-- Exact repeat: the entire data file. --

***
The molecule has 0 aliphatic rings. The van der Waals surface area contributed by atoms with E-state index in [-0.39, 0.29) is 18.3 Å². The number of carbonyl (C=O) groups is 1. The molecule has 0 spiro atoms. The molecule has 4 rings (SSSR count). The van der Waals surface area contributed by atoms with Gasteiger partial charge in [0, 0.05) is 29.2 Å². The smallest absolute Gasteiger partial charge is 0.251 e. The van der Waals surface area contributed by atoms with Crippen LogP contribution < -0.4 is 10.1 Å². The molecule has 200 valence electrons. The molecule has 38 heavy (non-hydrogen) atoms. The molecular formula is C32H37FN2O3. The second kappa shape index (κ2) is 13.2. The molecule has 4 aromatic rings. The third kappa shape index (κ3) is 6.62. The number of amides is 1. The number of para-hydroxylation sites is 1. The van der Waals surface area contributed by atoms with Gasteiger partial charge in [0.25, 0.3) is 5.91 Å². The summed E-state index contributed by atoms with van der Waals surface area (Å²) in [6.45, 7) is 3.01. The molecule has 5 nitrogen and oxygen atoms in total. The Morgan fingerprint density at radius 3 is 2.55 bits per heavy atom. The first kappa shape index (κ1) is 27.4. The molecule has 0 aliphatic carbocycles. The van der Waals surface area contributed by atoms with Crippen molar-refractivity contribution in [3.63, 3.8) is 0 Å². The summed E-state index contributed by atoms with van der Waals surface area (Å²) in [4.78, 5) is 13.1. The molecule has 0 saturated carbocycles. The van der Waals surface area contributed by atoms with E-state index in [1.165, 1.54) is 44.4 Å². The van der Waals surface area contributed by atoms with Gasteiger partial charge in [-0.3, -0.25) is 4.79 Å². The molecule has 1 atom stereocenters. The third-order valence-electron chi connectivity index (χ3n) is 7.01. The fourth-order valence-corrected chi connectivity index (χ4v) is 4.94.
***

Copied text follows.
The molecule has 0 aliphatic rings. The van der Waals surface area contributed by atoms with E-state index in [-0.39, 0.29) is 18.3 Å². The number of carbonyl (C=O) groups is 1. The molecule has 0 spiro atoms. The molecule has 4 rings (SSSR count). The van der Waals surface area contributed by atoms with Gasteiger partial charge in [0, 0.05) is 29.2 Å². The smallest absolute Gasteiger partial charge is 0.251 e. The van der Waals surface area contributed by atoms with Crippen LogP contribution < -0.4 is 10.1 Å². The molecule has 200 valence electrons. The molecule has 38 heavy (non-hydrogen) atoms. The molecular formula is C32H37FN2O3. The second kappa shape index (κ2) is 13.2. The molecule has 4 aromatic rings. The third kappa shape index (κ3) is 6.62. The number of amides is 1. The number of para-hydroxylation sites is 1. The van der Waals surface area contributed by atoms with Gasteiger partial charge in [0.25, 0.3) is 5.91 Å². The summed E-state index contributed by atoms with van der Waals surface area (Å²) in [6.45, 7) is 3.01. The molecule has 5 nitrogen and oxygen atoms in total. The Morgan fingerprint density at radius 3 is 2.55 bits per heavy atom. The first kappa shape index (κ1) is 27.4. The molecule has 0 aliphatic carbocycles. The van der Waals surface area contributed by atoms with Crippen molar-refractivity contribution in [3.63, 3.8) is 0 Å². The summed E-state index contributed by atoms with van der Waals surface area (Å²) in [4.78, 5) is 13.1. The molecule has 0 saturated carbocycles. The van der Waals surface area contributed by atoms with E-state index in [1.165, 1.54) is 44.4 Å². The van der Waals surface area contributed by atoms with Gasteiger partial charge in [-0.3, -0.25) is 4.79 Å². The molecule has 1 atom stereocenters. The third-order valence-electron chi connectivity index (χ3n) is 7.01. The fourth-order valence-corrected chi connectivity index (χ4v) is 4.94.